If a row already exists, update it; otherwise, insert logic using Entity Framework.

c# entity-framework

Question

Does anyone have suggestions on the most efficient way to implement "update row if it exists else insert" logic using Entity Framework?

1
177
4/5/2011 8:06:21 PM

Accepted Answer

If you are working with attached object (object loaded from the same instance of the context) you can simply use:

if (context.ObjectStateManager.GetObjectStateEntry(myEntity).State == EntityState.Detached)
{
    context.MyEntities.AddObject(myEntity);
}

// Attached object tracks modifications automatically

context.SaveChanges();

If you can use any knowledge about the object's key you can use something like this:

if (myEntity.Id != 0)
{
    context.MyEntities.Attach(myEntity);
    context.ObjectStateManager.ChangeObjectState(myEntity, EntityState.Modified);
}
else
{
    context.MyEntities.AddObject(myEntity);
}

context.SaveChanges();

If you can't decide existance of the object by its Id you must exectue lookup query:

var id = myEntity.Id;
if (context.MyEntities.Any(e => e.Id == id))
{
    context.MyEntities.Attach(myEntity);
    context.ObjectStateManager.ChangeObjectState(myEntity, EntityState.Modified);
}
else
{
    context.MyEntities.AddObject(myEntity);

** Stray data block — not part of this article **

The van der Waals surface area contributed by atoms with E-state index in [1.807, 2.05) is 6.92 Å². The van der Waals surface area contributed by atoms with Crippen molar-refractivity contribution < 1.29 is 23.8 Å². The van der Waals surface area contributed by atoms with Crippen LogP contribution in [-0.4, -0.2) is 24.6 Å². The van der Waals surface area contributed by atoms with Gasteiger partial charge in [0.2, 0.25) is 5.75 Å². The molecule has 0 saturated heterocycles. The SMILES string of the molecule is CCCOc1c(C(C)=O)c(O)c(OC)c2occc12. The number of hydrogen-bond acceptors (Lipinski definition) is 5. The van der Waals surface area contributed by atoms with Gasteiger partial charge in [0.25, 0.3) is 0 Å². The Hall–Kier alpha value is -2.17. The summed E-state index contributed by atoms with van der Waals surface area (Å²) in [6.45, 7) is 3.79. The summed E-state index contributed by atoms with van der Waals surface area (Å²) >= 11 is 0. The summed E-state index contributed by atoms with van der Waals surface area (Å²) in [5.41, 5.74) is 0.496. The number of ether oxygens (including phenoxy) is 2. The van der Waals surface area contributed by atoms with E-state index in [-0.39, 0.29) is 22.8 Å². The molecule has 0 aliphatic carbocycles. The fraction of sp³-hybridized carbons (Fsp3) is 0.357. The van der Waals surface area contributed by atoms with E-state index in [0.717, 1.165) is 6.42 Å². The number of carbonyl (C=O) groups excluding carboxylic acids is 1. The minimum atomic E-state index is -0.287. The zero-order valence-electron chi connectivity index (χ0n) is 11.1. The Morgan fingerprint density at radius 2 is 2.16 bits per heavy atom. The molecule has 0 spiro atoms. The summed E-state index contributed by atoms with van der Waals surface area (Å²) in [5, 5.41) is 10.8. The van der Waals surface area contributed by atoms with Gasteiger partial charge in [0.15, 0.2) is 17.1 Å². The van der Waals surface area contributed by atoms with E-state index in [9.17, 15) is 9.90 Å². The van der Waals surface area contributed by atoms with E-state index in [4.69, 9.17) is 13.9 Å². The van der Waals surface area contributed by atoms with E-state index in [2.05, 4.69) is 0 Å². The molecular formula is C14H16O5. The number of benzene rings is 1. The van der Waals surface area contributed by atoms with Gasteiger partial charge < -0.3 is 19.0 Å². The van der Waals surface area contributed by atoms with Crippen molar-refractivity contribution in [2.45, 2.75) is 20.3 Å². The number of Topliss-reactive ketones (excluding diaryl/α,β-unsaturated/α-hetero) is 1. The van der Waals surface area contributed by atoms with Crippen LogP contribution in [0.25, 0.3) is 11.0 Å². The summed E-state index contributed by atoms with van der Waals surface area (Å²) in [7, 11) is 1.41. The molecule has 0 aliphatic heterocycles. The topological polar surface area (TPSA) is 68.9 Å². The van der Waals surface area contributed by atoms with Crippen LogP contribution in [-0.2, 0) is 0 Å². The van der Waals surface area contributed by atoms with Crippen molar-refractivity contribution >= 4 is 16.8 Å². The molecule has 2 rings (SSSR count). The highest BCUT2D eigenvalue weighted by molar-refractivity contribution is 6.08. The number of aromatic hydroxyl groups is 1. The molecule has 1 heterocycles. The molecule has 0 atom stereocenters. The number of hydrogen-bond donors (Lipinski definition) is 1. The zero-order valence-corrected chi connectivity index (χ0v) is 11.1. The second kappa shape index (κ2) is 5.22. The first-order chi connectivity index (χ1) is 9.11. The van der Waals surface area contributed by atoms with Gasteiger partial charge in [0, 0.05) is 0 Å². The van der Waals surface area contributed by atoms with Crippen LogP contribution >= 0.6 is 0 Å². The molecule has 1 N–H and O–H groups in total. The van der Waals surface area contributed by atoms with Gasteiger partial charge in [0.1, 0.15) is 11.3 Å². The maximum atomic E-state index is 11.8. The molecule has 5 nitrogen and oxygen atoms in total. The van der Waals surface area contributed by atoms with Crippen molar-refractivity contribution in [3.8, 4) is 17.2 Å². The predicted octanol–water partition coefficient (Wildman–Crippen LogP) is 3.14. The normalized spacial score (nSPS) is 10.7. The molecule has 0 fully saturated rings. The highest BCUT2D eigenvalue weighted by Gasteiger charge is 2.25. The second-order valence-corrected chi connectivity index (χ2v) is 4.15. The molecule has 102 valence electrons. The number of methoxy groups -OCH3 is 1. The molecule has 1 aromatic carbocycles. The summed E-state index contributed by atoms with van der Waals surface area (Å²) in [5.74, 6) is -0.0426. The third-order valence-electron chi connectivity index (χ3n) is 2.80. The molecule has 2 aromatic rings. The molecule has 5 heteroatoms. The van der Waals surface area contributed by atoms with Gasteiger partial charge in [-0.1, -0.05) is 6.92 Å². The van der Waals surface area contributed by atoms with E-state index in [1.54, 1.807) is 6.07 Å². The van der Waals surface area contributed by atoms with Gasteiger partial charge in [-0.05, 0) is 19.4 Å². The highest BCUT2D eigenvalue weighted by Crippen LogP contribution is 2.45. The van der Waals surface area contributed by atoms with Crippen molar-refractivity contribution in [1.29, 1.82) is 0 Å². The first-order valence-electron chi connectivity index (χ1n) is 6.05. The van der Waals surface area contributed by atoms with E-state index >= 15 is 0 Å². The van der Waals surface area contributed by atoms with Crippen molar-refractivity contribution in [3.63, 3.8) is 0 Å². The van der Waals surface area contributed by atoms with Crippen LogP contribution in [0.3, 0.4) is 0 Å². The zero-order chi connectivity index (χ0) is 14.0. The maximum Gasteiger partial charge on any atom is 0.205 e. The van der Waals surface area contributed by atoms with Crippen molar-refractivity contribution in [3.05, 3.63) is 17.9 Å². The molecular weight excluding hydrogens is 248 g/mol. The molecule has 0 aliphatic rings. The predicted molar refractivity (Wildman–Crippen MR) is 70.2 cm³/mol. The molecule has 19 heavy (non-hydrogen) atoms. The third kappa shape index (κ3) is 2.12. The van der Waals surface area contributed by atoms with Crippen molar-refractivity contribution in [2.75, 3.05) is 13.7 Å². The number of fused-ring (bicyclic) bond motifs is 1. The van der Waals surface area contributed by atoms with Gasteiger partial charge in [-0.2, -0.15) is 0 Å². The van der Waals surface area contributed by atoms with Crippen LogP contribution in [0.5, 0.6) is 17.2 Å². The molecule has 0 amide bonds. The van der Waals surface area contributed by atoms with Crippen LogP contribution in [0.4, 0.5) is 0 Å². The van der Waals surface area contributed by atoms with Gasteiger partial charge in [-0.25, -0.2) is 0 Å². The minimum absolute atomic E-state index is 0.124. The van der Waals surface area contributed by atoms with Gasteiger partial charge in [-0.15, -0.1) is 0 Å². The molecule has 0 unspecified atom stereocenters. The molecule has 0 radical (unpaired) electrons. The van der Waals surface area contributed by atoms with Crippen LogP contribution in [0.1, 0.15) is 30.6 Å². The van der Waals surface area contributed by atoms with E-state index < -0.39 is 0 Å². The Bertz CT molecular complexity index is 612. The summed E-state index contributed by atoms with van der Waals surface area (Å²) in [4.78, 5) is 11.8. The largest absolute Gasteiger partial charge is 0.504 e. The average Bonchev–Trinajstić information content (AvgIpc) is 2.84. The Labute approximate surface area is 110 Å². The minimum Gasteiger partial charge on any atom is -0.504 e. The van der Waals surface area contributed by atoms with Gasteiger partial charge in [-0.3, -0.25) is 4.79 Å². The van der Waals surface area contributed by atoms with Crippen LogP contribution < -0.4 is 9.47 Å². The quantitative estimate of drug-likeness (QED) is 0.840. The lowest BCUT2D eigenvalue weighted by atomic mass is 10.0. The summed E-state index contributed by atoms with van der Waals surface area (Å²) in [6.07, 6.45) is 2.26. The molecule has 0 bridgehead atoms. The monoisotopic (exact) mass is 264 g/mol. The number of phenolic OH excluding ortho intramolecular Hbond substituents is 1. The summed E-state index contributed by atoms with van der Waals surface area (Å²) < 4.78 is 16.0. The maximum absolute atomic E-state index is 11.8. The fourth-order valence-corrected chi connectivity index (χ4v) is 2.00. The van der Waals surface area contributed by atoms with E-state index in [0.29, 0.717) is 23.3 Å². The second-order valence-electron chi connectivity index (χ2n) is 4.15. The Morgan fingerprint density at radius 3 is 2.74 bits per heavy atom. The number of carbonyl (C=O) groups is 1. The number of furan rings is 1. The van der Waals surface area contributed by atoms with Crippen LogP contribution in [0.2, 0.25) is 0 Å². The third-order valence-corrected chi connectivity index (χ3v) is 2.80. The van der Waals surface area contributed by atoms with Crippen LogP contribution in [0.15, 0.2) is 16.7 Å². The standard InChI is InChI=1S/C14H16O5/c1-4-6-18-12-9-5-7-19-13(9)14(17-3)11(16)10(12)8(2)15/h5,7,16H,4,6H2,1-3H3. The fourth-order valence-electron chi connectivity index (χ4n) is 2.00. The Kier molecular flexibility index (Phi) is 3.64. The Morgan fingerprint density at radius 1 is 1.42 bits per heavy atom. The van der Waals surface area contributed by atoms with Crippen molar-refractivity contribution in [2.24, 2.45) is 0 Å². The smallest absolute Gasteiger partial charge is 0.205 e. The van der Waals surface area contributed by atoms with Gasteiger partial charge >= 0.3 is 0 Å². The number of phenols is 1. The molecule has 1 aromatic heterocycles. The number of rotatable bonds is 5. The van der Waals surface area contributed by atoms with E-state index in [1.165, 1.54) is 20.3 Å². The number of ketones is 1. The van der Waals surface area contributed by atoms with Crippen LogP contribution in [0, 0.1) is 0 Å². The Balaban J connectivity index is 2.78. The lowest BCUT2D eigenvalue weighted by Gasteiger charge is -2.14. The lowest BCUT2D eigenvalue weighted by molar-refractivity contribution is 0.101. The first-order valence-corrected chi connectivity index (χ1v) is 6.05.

}

context.SaveChanges();
173
4/5/2011 9:29:45 PM

Popular Answer

As of Entity Framework 4.3, there is an AddOrUpdate method at namespace System.Data.Entity.Migrations:

public static void AddOrUpdate<TEntity>(
    this IDbSet<TEntity> set,
    params TEntity[] entities
)
where TEntity : class

which by the doc:

Adds or updates entities by key when SaveChanges is called. Equivalent to an "upsert" operation from database terminology. This method can be useful when seeding data using Migrations.


To answer the comment by @Smashing1978, I will paste relevant parts from link provided by @Colin

The job of AddOrUpdate is to ensure that you don’t create duplicates when you seed data during development.

First, it will execute a query in your database looking for a record where whatever you supplied as a key (first parameter) matches the mapped column value (or values) supplied in the AddOrUpdate. So this is a little loosey-goosey for matching but perfectly fine for seeding design time data.

More importantly, if a match is found then the update will update all and null out any that weren’t in your AddOrUpdate.

That said, I have a situation where I am pulling data from an external service and inserting or updating existing values by primary key (and my local data for consumers is read-only) - been using AddOrUpdate in production for more than 6 months now and so far no problems.



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